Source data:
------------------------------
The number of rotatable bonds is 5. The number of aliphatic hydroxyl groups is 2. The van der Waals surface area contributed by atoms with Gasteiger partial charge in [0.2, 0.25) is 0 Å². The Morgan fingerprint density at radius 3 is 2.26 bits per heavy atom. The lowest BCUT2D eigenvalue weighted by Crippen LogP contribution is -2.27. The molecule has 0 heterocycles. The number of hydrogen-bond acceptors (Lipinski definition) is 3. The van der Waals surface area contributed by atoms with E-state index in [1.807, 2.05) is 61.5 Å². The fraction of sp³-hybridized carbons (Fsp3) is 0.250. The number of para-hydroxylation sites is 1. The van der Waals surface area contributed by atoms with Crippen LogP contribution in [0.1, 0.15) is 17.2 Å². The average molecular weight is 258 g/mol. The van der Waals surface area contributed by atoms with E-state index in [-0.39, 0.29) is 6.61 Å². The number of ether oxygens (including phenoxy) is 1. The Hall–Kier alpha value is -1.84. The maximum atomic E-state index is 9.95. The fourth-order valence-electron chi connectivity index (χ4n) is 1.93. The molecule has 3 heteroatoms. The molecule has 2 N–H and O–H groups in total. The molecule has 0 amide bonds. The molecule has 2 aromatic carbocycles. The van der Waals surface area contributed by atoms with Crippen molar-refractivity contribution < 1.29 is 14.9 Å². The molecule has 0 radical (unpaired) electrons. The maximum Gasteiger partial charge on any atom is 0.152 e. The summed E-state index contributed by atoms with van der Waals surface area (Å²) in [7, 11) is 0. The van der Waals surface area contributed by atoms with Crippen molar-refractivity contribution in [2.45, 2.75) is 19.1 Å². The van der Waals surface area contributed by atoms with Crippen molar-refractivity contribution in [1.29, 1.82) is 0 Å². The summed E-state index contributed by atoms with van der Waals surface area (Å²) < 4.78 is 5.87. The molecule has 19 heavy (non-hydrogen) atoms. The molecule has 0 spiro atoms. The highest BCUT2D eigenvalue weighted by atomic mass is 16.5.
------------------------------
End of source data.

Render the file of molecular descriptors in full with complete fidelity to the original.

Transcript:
The number of rotatable bonds is 5. The number of aliphatic hydroxyl groups is 2. The van der Waals surface area contributed by atoms with Gasteiger partial charge in [0.2, 0.25) is 0 Å². The Morgan fingerprint density at radius 3 is 2.26 bits per heavy atom. The lowest BCUT2D eigenvalue weighted by Crippen LogP contribution is -2.27. The molecule has 0 heterocycles. The number of hydrogen-bond acceptors (Lipinski definition) is 3. The van der Waals surface area contributed by atoms with E-state index in [1.807, 2.05) is 61.5 Å². The fraction of sp³-hybridized carbons (Fsp3) is 0.250. The number of para-hydroxylation sites is 1. The van der Waals surface area contributed by atoms with Crippen LogP contribution in [0.1, 0.15) is 17.2 Å². The average molecular weight is 258 g/mol. The van der Waals surface area contributed by atoms with E-state index in [-0.39, 0.29) is 6.61 Å². The number of ether oxygens (including phenoxy) is 1. The Hall–Kier alpha value is -1.84. The maximum atomic E-state index is 9.95. The fourth-order valence-electron chi connectivity index (χ4n) is 1.93. The molecule has 3 heteroatoms. The molecule has 2 N–H and O–H groups in total. The molecule has 0 amide bonds. The molecule has 2 aromatic carbocycles. The van der Waals surface area contributed by atoms with Crippen molar-refractivity contribution < 1.29 is 14.9 Å². The molecule has 0 radical (unpaired) electrons. The maximum Gasteiger partial charge on any atom is 0.152 e. The summed E-state index contributed by atoms with van der Waals surface area (Å²) in [7, 11) is 0. The van der Waals surface area contributed by atoms with Crippen molar-refractivity contribution in [2.45, 2.75) is 19.1 Å². The van der Waals surface area contributed by atoms with Crippen molar-refractivity contribution in [1.29, 1.82) is 0 Å². The summed E-state index contributed by atoms with van der Waals surface area (Å²) < 4.78 is 5.87. The molecule has 19 heavy (non-hydrogen) atoms. The molecule has 0 spiro atoms. The highest BCUT2D eigenvalue weighted by atomic mass is 16.5.